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[nq:1]Einde O'Callaghan ha scritto nel messaggio ... CUT Thank you. And what about these? 1. Keep it under your hat.
"Keep it secret." This sounds obsolete to me, an American.
2. We've got to get to the bottom of this.

"We've got to understand why this strange thing is happening." This sounds old-fashioned to me--I'd expect to hear it in a parody of a detective story.
3. I can't figure it out.

"I can't understand it."
4. I've been racking my brains.

"I've been thinking so hard about it that the effort was painful."
5. I think I've hit on a solution.

"I think I've found a solution." There's a tinge of modesty about this, as if finding the solution were an accident.
6. That'll do the trick.

"That will accomplish what I need to accomplish."
You're making a mountain out of a molehill..

"You're treating something as much more important than it is."

-- Jerry Friedman
An alternative possible explanation for why Americans use the term "check out" more than the British might be this:- On ... Would you regard this as a credible explanation for why we say "check out" less frequently than the Americans do?

By Joey, I think you may have got it. While checking out of a hotel, especially in its traditional version, might involve paying the hotel bill, I don't think Americans tend to speak of this as "paying the bill" since "checking out" includes all that. (My own feeling about this is that it's also because you're sort of being charged from the get-go anyway I've always thought of checking out as mainly involving returning the key. In "express checkout" procedures you typically leave the key in your room, and the hotel (which probably slipped an invoice under your door) just charges your credit card and everyone lives happily ever after.)
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BrE check out = AmE check out, but the British ... as far as getting into their car and driving away.

That seems dead wrong to me. "Check out" in a hotel-travel sort of context refers precisely to the things you ... "checking out" refers specifically to the formal act of checking out of a hotel. Coop, I'm right, am I not?

As far as I'm personally concerned, "checking out" is exactly what Chambers says is the British concept. I have no idea what he's talking about as far as "everything to do with departure". Checking out begins and ends at the hotel desk.
The getting

That seems dead wrong to me. "Check out" in a ... to the formal act of checking out of a hotel.

What I am trying to say, rightly or wrongly, is that the American mind seems to focus on the check ... the check out, while the Brits have generalised the act of driving off, in order to describe the full procedure.

Obviously, you have picked this up from some American(s) you have met. It's a strange concept to me, though, and I've stayed in a lot of hotels.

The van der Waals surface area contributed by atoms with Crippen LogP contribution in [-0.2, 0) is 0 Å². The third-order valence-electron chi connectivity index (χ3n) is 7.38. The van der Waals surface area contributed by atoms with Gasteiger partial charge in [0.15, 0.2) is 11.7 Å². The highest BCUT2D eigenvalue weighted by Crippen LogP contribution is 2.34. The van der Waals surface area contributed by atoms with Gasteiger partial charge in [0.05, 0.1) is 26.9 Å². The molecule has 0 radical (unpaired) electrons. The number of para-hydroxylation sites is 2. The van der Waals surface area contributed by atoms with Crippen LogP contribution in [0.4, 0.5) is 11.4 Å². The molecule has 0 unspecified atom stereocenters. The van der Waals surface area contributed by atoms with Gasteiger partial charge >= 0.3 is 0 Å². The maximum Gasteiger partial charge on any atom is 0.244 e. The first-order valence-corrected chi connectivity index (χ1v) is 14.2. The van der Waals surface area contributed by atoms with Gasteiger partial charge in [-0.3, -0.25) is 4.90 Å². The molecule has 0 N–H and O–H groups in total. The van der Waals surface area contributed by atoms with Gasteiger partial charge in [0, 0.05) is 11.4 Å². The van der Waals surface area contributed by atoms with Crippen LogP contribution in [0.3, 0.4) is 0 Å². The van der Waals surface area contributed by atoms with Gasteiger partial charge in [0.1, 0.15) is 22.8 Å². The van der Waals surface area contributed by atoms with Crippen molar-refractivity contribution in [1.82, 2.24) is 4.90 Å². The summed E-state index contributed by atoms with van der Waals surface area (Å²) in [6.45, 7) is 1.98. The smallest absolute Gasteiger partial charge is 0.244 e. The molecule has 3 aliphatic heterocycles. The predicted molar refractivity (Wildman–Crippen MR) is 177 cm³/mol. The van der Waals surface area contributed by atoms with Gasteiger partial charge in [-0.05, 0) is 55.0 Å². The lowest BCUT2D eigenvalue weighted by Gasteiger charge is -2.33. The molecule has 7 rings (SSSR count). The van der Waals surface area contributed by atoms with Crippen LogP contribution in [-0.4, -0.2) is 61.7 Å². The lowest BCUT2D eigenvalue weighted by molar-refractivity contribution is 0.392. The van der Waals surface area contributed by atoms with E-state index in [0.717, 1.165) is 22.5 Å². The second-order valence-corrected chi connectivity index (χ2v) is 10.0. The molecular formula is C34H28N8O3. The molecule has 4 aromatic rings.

I might tell my wife "Let's get ready to check-out" as a way of saying pack the bags, but the check-out is done at the desk. I know I wouldn't tell her "Let's get ready for departure".
What about these idioms? Are them in fashion or out of fashion?

17. Mind the step. 18. I'll get it straight away. 19. Mind your head.

These three are strictly Hiberno-British. You might catch a Hiberno-Britophile like Tony Cooper using them, but otherwise they aren't used by Americans (this statement is subject to the Truly Donovan Proviso).

Nah. Us real Hibernowhatevers say:
17. Mind the step, ***, or ye'll be *** over teakettle.
18. Me get it straight away? It's your feckin' call, isn't it now.
19. Mind that great, thick head of yours, ye eejit.

We talk that way around our house all the time.
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An alternative possible explanation for why Americans use the term ... we say "check out" less frequently than the Americans do?

You don't "check out" the babes?
>
Yes. "Pay the bill" is quite familiar too, but factor in the fact that we often pay the bill while checking in. Thus checking out can become a quick matter of tossing the key on the counter and leaving. If the actual stay does not match the expected number of days, or if phone charges or other charges were incurred, then there are adjustments done while checking out.

Richard Maurer To reply, remove half
Sunnyvale, California of a homonym of a synonym for also.
}
}> What about these idioms? Are them in fashion or out of fashion? }
}
}> 17. Mind the step.
}>
}> 18. I'll get it straight away.
}>
}> 19. Mind your head.
}
} These three are strictly Hiberno-British. You might catch a } Hiberno-Britophile like Tony Cooper using them, but otherwise they aren't } used by Americans (this statement is subject to the Truly Donovan } Proviso).
"Mind the door" has been attested on alt.usage.english a few times by an American. Doubters can google it.

R. J. Valentine
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}
}>

}>
}>> What about these idioms? Are them in fashion or out of fashion? }>
}>
}>> 17. Mind the step.
}>>
}>> 18. I'll get it straight away.
}>>
}>> 19. Mind your head.
}>
}>These three are strictly Hiberno-British. You might catch a }>Hiberno-Britophile like Tony Cooper using them, but otherwise they aren't }>used by Americans (this statement is subject to the Truly Donovan }>Proviso).
}
} Nah. Us real Hibernowhatevers say:
}
} 17. Mind the step, ***, or ye'll be *** over teakettle. }
} 18. Me get it straight away? It's your feckin' call, isn't it now. }
} 19. Mind that great, thick head of yours, ye eejit. }
} We talk that way around our house all the time.
How about "Mind the gap"? Do you say "Mind the gap"?

R. J. Valentine
Genealogical discourse incorporated by reference.
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